Jaime takes us back to Robert’s Rebellion. Jaime was serving on the King’s Guard for King Aerys II, and the day had come when Robert defeated Rhaegar at the Trident and was heading South to King’s Landing. Tywin Lannister arrived at the city first and was waiting at the capital gates. Jaime and Varys begged Aerys to surrender, but he ignored their pleas. Instead, he listened to Pycelle who told him the Lannisters are friends of the city and can be trusted. So Aerys opens up the gates and Tywin’s men enter and do what they do best – betray the crown and sack the city. Desperate to save his king (as it truly does seem Jaime was loyal to Aerys), he once again insisted that Aerys surrender. But Aerys wasn’t ready to give up. Instead, he commanded that Jaime bring him Tywin’s head, and then he ordered his pyromaster to “burn them all.” Jaime tells Brienne that Aerys had his men rig Wildfire underneath the city so he could literally burn all the men, women, and children of King’s Landing alive with one detonation. Jaime asks Brienne if she would’ve kept her oath then, when she’s faced with murdering her own father and watching thousands of innocent people burn to death. Jaime made his decision, and that was to save innocent people so he killed the pyromaster, then stabbed Aerys in the back as he tried to flea. Brienne asks why Jaime never told anyone the truth, but Jaime insisted that the honorable Ned Stark would never have listened. Ned found Jaime with his hand on the bloody sword, and that was all that mattered. Jaime started to pass out and as Brienne caught him, she yelled for help for the Kingslayer. The Kingslayer muttered one final phrase – “Jaime, my name’s Jaime.”
So Tywin was right after all. Jaime does care what people think of him. This scene leaves me wondering who Jaime Lannister truly is, and what he will become now that he’s no longer the best knight in Westeros. I also am left wondering what will become of Brienne and Jaime. It seems these two are on the cusp of a true friendship or perhaps even a relationship. I love their chemistry, so I wouldn’t be disinclined for either of those scenarios to unfold.
The next Lannister action we get is a comical meeting between Lord Tyrion and the Lady Olenna of House Tyrell. Together, these two characters are quite a treat. Olenna starts off the conversation by demanding food from Tyrion’s servants. “I always take figs mid-afternoon, they help move the bows.” Well said, Lady Olenna. She asks Tyrion what he wants. He tells her that they need to discuss financial matters of the wedding, much to Olenna’s dismay. She reminds Tyrion that it’s tradition for the Royal House to pay for the wedding but he insists that this wedding is too expensive and too extravagent. Olenna chides back, “what good is the word extravagant if it can’t be used to describe a royal wedding?”
Tyrion tries to argue that the cost of war is just too much for the crown and this is where Olenna really puts Tyrion in his place. She rattles off every single contribution that the Tyrells have made to the war effort, down to the very last horse. It turns out the Tyrells have contributed quite a large amount to the war effort. Nonetheless, Olenna agrees to pay for 50% of the wedding.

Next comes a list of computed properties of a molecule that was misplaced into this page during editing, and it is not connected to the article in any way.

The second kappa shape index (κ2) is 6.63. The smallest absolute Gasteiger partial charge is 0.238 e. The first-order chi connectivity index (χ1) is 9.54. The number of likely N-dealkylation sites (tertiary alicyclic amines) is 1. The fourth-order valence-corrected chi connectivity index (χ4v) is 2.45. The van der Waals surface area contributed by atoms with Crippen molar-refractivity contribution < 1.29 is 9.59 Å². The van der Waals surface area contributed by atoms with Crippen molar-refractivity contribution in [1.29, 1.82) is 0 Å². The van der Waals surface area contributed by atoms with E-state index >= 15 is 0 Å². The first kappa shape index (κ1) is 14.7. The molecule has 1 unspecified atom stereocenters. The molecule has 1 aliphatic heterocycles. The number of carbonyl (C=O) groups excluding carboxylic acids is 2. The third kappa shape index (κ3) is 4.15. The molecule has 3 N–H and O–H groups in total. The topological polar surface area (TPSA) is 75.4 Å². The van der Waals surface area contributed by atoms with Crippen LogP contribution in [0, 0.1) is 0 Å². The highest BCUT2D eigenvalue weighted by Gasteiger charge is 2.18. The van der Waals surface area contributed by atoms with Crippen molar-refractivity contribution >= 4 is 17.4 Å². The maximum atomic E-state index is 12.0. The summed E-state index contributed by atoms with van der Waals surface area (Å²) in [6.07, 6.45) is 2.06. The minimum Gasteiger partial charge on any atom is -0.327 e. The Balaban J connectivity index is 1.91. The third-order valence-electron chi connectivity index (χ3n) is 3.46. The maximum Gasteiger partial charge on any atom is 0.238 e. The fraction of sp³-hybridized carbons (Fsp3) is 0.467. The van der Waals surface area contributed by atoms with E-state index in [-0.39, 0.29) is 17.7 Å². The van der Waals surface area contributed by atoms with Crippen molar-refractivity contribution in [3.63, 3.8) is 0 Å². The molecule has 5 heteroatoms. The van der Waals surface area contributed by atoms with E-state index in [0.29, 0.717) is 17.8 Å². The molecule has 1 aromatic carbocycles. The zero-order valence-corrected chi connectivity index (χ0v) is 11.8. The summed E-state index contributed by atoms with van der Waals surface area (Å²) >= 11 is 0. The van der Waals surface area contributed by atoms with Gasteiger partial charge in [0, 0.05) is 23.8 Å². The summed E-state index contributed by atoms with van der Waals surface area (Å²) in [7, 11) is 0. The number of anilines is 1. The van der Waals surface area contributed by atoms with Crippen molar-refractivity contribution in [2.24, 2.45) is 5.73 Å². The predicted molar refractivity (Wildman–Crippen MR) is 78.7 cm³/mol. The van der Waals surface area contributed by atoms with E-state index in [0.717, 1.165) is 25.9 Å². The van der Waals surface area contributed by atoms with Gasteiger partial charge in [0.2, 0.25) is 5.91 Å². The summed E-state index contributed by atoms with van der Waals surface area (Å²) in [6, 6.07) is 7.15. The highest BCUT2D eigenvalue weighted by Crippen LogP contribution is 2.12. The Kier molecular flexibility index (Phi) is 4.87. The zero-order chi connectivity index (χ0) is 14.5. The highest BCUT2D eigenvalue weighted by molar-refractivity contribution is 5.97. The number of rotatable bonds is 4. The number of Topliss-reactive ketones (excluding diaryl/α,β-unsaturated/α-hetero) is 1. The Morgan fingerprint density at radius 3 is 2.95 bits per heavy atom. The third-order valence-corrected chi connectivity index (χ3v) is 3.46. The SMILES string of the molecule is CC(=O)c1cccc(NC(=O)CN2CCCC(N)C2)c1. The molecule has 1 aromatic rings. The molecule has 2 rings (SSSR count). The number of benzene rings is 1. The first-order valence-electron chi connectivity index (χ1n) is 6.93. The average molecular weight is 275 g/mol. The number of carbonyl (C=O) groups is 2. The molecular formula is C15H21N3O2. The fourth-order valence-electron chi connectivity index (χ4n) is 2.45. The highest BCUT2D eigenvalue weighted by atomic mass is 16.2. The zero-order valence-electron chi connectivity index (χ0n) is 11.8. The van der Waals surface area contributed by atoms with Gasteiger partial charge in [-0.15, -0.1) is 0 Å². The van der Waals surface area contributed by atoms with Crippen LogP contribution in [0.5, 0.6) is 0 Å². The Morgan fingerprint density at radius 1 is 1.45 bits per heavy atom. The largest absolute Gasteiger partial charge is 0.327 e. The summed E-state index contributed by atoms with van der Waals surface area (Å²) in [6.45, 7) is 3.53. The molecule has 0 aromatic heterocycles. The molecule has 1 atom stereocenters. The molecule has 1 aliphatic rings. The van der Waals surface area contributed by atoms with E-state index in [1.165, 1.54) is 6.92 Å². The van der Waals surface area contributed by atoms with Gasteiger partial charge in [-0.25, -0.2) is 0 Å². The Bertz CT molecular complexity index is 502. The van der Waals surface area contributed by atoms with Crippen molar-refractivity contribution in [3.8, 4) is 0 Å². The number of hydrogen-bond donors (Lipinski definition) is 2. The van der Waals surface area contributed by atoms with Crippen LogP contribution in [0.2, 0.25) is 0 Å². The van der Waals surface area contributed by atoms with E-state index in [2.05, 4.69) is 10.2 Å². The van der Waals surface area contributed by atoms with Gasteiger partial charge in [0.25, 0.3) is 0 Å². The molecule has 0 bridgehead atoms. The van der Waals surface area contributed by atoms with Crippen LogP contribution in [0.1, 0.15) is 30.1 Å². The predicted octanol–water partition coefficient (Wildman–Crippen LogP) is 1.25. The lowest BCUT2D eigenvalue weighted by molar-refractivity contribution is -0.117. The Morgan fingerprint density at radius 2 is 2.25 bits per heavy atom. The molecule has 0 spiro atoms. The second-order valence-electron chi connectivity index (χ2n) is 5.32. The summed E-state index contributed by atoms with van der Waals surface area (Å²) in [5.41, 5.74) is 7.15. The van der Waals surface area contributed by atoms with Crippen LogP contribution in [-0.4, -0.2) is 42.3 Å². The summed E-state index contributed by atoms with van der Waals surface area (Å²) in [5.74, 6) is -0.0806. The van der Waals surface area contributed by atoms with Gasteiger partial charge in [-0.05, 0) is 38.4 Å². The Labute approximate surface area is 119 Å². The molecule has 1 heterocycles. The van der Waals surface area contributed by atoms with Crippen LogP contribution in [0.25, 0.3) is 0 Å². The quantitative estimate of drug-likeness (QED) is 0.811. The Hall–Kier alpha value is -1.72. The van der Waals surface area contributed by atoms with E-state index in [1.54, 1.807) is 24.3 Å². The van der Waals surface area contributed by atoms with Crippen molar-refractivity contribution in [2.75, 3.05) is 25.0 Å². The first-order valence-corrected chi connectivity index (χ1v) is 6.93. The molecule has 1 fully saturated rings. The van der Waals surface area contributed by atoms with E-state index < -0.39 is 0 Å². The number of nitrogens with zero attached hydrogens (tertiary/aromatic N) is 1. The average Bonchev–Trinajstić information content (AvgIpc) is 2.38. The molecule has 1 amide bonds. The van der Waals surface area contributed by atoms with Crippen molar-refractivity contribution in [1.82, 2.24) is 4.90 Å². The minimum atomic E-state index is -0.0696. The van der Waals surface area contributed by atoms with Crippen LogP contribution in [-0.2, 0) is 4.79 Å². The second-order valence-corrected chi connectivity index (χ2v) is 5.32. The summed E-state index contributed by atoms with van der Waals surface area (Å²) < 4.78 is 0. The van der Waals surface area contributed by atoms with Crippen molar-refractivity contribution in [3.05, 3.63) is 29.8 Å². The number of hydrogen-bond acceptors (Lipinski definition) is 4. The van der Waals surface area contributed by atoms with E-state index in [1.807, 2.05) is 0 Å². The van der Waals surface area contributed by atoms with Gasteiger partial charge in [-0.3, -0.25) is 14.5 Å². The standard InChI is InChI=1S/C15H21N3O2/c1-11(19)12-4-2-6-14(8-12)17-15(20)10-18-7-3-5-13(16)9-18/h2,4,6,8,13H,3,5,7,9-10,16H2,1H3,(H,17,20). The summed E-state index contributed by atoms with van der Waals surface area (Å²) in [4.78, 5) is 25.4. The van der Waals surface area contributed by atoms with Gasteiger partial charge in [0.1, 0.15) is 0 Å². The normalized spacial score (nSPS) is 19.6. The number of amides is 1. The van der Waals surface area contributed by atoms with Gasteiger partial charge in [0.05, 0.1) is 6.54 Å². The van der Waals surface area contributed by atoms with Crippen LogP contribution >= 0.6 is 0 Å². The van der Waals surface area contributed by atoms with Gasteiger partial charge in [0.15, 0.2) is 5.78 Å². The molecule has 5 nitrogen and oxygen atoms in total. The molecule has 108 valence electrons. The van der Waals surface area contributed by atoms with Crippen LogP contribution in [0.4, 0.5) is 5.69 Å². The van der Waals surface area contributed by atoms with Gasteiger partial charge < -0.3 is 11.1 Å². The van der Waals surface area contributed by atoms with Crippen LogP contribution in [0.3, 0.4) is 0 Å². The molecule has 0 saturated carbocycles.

This scene really opened my eyes to the power within House Tyrell. The Tyrells are rich and powerful, and they are also very smart. And Lady Olenna clearly runs the show. I think Cersei is right to be threatened by the Tyrells.
On a side note, Olenna makes fun of Tyrion for being so serious and focused on his duties and comments that she heard he was much more fun, and she’s disappointed that it’s not true. It’s ashame she didn’t get to see Lord Tyrion at his finest. I think these two could really be good friends.
The episode ends on another Lannister family meeting. This time, Tyrion enters to find only his father and sister waiting for him. Cersei Lannister seems oddly excited about something and Tywin Lannister does something that Tyrion isn’t expecting – he brings Tyrion into the fold. Through the clever plot set up by Cersei and orchestrated by Baelish (I guess she does contribute to the family..), the Lannisters have discovered that the Tyrells are plotting to marry Sansa Stark to Loras, or in other words, steal the key to the North right out from under them. Tywin is convinced that Robb will soon fall, and since Theon Greyjoy “murdered Rickon and Bran”, and no one can find Arya, Sansa is the heir to Winterfell. In order to prevent this plot from coming to fruition, they need to find Sansa a different husband.
Cersei, Twyin, and Tyrion then prove that they really are portrayed by some of the most talented actors on television. They convey the message that Tyrion will marry Sansa with LOOKS only. It takes a lot of trust to allow actors to convey such an important message to the audience with no dialogue, but they do a phenomenal job.